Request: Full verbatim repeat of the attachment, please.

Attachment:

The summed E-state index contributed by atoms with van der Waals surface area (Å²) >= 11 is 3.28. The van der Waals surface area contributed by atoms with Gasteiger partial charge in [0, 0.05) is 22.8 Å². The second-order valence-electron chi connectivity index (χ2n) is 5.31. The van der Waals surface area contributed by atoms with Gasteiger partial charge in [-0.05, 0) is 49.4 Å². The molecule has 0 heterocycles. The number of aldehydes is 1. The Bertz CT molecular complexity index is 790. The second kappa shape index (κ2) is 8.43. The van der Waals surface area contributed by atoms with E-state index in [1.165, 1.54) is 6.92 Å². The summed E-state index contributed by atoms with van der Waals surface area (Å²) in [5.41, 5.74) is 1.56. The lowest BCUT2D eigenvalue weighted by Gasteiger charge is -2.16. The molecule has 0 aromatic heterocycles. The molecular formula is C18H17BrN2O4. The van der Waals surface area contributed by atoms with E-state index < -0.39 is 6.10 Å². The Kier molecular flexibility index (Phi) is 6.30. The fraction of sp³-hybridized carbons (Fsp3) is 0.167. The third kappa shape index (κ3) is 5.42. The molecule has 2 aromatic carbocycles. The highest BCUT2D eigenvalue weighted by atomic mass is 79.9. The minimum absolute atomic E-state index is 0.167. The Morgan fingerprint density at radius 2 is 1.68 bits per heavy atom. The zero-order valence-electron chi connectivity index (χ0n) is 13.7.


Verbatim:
The summed E-state index contributed by atoms with van der Waals surface area (Å²) >= 11 is 3.28. The van der Waals surface area contributed by atoms with Gasteiger partial charge in [0, 0.05) is 22.8 Å². The second-order valence-electron chi connectivity index (χ2n) is 5.31. The van der Waals surface area contributed by atoms with Gasteiger partial charge in [-0.05, 0) is 49.4 Å². The molecule has 0 heterocycles. The number of aldehydes is 1. The Bertz CT molecular complexity index is 790. The second kappa shape index (κ2) is 8.43. The van der Waals surface area contributed by atoms with E-state index in [1.165, 1.54) is 6.92 Å². The summed E-state index contributed by atoms with van der Waals surface area (Å²) in [5.41, 5.74) is 1.56. The lowest BCUT2D eigenvalue weighted by Gasteiger charge is -2.16. The molecule has 0 aromatic heterocycles. The molecular formula is C18H17BrN2O4. The van der Waals surface area contributed by atoms with E-state index < -0.39 is 6.10 Å². The Kier molecular flexibility index (Phi) is 6.30. The fraction of sp³-hybridized carbons (Fsp3) is 0.167. The third kappa shape index (κ3) is 5.42. The molecule has 2 aromatic carbocycles. The highest BCUT2D eigenvalue weighted by atomic mass is 79.9. The minimum absolute atomic E-state index is 0.167. The Morgan fingerprint density at radius 2 is 1.68 bits per heavy atom. The zero-order valence-electron chi connectivity index (χ0n) is 13.7.